The most important thing to remember is that macarons are finicky. Even if they don’t look perfect, they’ll still taste great! (And, worst case for these heart macarons, you’ll end up with broken heart macarons that you and your friends can laugh about on Valentine’s Day.)
The number one tip I have for making French macaron shells is to be patient. It can take a number of tries to get a perfect batch. My first batch of macarons came out well enough with just a few cracked shells. It took me quite a few months, though, to feel confident that each batch I put in the oven would turn out. And even now, I find that I’m still learning new things about macarons whenever the weather changes.
Here’s a quick overview of the process to make chocolate raspberry macarons:
Recommended Supplies for Making Macarons
Each oven and home variables vary. I have had success with dark baking sheets and aluminum baking sheets in different ovens. With my current oven, a light-colored aluminum baking sheet placed in the lower third of the oven is essential for turning out macarons.
In my old house and old electric oven, I could use a dark nonstick pan and parchment paper on top of silicon macaron mats with no issues. In my new house and new gas oven, I have to use aluminum pans with silicon macaron mats. For making macarons in my countertop oven, I use those same type of pans and mats with my Breville Smart Oven Air Fryer Pro. It’s a great option if you’re looking into baking macarons with a small electric oven.
If you are following all the steps and your macarons still aren’t consistent after five batches, I would look into your supplies. Try changing one variable at a time to determine what the problem is.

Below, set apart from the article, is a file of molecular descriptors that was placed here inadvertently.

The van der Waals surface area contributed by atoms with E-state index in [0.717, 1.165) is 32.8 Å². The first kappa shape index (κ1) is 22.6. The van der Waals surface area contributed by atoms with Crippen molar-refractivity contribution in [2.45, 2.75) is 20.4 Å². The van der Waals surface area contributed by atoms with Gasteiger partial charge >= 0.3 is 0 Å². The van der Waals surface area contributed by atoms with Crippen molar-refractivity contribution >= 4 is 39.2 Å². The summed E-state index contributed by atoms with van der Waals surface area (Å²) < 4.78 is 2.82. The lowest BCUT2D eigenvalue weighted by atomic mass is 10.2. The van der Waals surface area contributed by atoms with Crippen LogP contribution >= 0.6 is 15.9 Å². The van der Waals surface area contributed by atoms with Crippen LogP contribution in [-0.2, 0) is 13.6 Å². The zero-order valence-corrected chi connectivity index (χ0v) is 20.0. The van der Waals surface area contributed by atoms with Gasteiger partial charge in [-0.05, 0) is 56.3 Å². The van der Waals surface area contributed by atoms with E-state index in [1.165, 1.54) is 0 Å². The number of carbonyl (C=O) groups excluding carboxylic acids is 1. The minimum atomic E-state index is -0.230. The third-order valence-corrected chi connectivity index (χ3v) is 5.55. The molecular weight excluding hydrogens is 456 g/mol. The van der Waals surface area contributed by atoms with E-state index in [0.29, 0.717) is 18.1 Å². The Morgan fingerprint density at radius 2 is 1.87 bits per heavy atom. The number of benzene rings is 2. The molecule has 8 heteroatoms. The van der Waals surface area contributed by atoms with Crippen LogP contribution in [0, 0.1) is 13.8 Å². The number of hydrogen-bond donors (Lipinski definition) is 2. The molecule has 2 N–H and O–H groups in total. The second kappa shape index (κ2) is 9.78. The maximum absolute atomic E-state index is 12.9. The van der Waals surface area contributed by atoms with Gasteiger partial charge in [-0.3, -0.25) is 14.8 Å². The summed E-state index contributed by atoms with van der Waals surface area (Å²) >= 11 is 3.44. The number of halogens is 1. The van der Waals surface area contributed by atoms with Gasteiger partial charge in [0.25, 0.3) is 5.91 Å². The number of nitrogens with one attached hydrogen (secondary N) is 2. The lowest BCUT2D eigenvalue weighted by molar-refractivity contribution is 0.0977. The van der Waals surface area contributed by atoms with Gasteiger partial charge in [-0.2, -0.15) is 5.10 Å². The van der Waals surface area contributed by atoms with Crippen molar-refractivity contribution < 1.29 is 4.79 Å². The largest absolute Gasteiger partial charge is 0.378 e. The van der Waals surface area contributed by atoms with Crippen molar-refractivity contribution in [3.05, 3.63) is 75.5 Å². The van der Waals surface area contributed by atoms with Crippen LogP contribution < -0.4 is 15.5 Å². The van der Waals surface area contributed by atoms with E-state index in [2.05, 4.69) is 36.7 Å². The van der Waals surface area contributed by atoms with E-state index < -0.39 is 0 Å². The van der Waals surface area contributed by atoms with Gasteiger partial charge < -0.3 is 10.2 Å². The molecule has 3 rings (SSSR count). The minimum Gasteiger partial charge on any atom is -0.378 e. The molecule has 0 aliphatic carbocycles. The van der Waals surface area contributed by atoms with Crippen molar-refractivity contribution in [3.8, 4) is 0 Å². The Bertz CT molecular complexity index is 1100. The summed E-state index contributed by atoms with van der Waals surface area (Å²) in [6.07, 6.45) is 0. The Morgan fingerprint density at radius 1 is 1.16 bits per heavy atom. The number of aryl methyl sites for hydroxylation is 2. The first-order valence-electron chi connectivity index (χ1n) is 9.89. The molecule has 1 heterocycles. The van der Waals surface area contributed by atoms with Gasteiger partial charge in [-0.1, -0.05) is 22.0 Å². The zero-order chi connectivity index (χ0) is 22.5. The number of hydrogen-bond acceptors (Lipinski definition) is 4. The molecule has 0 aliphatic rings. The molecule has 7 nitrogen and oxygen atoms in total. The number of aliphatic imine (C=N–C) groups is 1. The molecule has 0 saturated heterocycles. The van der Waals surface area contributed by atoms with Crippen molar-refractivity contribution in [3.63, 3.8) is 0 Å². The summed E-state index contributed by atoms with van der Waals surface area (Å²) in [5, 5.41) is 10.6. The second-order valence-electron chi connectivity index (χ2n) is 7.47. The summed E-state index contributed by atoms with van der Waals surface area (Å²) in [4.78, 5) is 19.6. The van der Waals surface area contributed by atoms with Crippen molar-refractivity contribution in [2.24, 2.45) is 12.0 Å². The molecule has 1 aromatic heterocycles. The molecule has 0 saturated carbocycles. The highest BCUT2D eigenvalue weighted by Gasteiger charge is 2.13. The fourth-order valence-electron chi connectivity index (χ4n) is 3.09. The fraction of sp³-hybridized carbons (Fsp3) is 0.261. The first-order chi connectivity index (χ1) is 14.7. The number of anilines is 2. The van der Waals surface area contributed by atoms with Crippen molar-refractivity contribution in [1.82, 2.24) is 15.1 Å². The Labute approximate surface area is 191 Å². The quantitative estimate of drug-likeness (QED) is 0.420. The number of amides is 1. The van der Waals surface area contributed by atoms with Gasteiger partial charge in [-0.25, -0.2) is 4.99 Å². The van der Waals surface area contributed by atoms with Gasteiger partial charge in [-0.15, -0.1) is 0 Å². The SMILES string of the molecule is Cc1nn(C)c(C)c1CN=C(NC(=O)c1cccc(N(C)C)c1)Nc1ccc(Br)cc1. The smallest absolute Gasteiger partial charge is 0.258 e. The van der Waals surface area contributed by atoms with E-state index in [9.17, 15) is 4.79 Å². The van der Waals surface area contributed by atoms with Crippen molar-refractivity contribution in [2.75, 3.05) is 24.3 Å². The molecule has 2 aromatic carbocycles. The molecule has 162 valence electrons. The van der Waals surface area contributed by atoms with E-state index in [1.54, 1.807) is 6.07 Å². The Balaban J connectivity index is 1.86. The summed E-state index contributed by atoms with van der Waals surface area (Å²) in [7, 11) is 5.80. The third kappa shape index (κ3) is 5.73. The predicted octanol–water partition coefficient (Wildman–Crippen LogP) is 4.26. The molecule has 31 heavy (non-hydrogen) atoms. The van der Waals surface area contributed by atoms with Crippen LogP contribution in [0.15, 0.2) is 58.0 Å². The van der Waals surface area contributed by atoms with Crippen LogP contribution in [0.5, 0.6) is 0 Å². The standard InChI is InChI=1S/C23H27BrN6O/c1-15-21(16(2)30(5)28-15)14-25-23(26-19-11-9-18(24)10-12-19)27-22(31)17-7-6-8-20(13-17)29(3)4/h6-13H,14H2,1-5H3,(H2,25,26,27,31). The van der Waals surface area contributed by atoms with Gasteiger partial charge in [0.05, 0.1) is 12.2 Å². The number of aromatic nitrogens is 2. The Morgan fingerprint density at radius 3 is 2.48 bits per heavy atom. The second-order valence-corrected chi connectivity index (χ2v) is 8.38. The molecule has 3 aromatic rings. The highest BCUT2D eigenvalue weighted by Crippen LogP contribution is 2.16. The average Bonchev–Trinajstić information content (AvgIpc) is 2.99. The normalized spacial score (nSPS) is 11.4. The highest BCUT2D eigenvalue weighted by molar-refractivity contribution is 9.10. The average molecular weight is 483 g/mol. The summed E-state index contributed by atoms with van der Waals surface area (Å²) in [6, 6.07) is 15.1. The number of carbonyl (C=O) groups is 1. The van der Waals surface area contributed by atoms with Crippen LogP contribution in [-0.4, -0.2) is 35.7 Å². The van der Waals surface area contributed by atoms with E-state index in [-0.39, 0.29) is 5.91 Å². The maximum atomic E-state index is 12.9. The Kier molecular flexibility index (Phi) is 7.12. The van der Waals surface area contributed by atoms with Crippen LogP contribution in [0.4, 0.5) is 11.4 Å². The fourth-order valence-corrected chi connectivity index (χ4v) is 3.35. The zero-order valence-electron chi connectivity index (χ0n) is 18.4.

Grinding the Freeze-Dried Raspberries
A lot of macaron bakers don’t add flavor to their shells, but I live for a flavored macaron shell. These French shells are flavored with freeze-dried raspberries, which are surprisingly potent.
For best results, you’ll want to finely grind the raspberries until they turn into a powder. You can use a food processor, a mortar and pestle, or a rolling pin and parchment paper. I use my food processor because I also like to process the almond flour and powdered sugar together. Blitzing everything a couple times in the food processor results in a really smooth shell!
It’s up to you if you want to sift out the raspberry seeds. I leave them in for texture, but you are welcome to remove them.
The Perfect French Meringue Base for Macarons
A good meringue is key for a good macaron. French macarons generally call for aged or at least room temperature egg whites, but because of the way I mix up my meringue, I use eggs directly from the fridge without a stabilizer like cream of tartar or powdered egg whites.
I adapted this technique from Cenk Sönmezsoy’s The Artful Baker (though he recommends room temperature egg whites). If you’re newer to meringue, I would recommend using room temperature egg whites, as they are a bit more elastic (read: forgiving).